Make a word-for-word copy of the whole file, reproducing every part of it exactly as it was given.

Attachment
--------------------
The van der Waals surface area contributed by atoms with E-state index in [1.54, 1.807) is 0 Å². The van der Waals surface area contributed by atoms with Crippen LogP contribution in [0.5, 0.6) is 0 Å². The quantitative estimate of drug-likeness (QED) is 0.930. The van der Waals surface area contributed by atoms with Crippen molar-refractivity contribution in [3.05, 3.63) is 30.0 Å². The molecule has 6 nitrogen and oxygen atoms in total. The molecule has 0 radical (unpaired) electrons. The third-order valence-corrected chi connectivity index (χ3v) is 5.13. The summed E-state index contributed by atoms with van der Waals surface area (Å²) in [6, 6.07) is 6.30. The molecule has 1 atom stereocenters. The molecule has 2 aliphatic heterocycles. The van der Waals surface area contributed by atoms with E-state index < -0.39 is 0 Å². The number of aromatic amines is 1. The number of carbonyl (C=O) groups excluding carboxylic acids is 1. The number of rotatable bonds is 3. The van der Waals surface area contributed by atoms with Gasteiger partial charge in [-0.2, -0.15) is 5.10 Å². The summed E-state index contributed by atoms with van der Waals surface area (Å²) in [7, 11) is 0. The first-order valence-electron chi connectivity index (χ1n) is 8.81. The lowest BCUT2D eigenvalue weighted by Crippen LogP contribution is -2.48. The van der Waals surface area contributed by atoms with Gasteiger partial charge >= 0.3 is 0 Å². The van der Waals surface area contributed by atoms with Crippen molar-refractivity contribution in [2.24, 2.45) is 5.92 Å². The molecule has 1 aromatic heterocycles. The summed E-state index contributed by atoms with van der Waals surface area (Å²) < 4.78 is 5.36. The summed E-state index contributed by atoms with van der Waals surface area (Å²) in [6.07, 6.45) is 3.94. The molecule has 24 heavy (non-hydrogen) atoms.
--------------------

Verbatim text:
The van der Waals surface area contributed by atoms with E-state index in [1.54, 1.807) is 0 Å². The van der Waals surface area contributed by atoms with Crippen LogP contribution in [0.5, 0.6) is 0 Å². The quantitative estimate of drug-likeness (QED) is 0.930. The van der Waals surface area contributed by atoms with Crippen molar-refractivity contribution in [3.05, 3.63) is 30.0 Å². The molecule has 6 nitrogen and oxygen atoms in total. The molecule has 0 radical (unpaired) electrons. The third-order valence-corrected chi connectivity index (χ3v) is 5.13. The summed E-state index contributed by atoms with van der Waals surface area (Å²) in [6, 6.07) is 6.30. The molecule has 1 atom stereocenters. The molecule has 2 aliphatic heterocycles. The van der Waals surface area contributed by atoms with E-state index < -0.39 is 0 Å². The number of aromatic amines is 1. The number of carbonyl (C=O) groups excluding carboxylic acids is 1. The number of rotatable bonds is 3. The van der Waals surface area contributed by atoms with Gasteiger partial charge in [-0.2, -0.15) is 5.10 Å². The summed E-state index contributed by atoms with van der Waals surface area (Å²) in [7, 11) is 0. The first-order valence-electron chi connectivity index (χ1n) is 8.81. The lowest BCUT2D eigenvalue weighted by Crippen LogP contribution is -2.48. The van der Waals surface area contributed by atoms with Gasteiger partial charge >= 0.3 is 0 Å². The van der Waals surface area contributed by atoms with Crippen molar-refractivity contribution in [2.24, 2.45) is 5.92 Å². The molecule has 1 aromatic heterocycles. The summed E-state index contributed by atoms with van der Waals surface area (Å²) < 4.78 is 5.36. The summed E-state index contributed by atoms with van der Waals surface area (Å²) in [6.07, 6.45) is 3.94. The molecule has 24 heavy (non-hydrogen) atoms.